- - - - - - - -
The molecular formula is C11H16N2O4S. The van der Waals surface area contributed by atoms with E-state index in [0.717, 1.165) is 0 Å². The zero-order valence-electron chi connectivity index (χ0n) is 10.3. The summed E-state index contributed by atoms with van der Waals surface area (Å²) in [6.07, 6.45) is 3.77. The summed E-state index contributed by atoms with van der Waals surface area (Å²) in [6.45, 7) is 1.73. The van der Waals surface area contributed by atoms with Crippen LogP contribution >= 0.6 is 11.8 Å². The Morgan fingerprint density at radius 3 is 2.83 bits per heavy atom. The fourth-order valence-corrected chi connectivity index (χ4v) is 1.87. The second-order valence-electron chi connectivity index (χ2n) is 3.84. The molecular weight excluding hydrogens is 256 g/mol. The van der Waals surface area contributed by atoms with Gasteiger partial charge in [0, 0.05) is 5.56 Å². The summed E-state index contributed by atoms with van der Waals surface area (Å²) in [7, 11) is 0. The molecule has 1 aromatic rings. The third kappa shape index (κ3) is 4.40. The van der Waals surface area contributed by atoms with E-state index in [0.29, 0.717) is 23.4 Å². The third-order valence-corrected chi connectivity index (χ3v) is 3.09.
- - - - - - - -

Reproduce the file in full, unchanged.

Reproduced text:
The molecular formula is C11H16N2O4S. The van der Waals surface area contributed by atoms with E-state index in [0.717, 1.165) is 0 Å². The zero-order valence-electron chi connectivity index (χ0n) is 10.3. The summed E-state index contributed by atoms with van der Waals surface area (Å²) in [6.07, 6.45) is 3.77. The summed E-state index contributed by atoms with van der Waals surface area (Å²) in [6.45, 7) is 1.73. The van der Waals surface area contributed by atoms with Crippen LogP contribution >= 0.6 is 11.8 Å². The Morgan fingerprint density at radius 3 is 2.83 bits per heavy atom. The fourth-order valence-corrected chi connectivity index (χ4v) is 1.87. The second-order valence-electron chi connectivity index (χ2n) is 3.84. The molecular weight excluding hydrogens is 256 g/mol. The van der Waals surface area contributed by atoms with Gasteiger partial charge in [0, 0.05) is 5.56 Å². The summed E-state index contributed by atoms with van der Waals surface area (Å²) in [7, 11) is 0. The molecule has 1 aromatic rings. The third kappa shape index (κ3) is 4.40. The van der Waals surface area contributed by atoms with E-state index in [0.29, 0.717) is 23.4 Å². The third-order valence-corrected chi connectivity index (χ3v) is 3.09.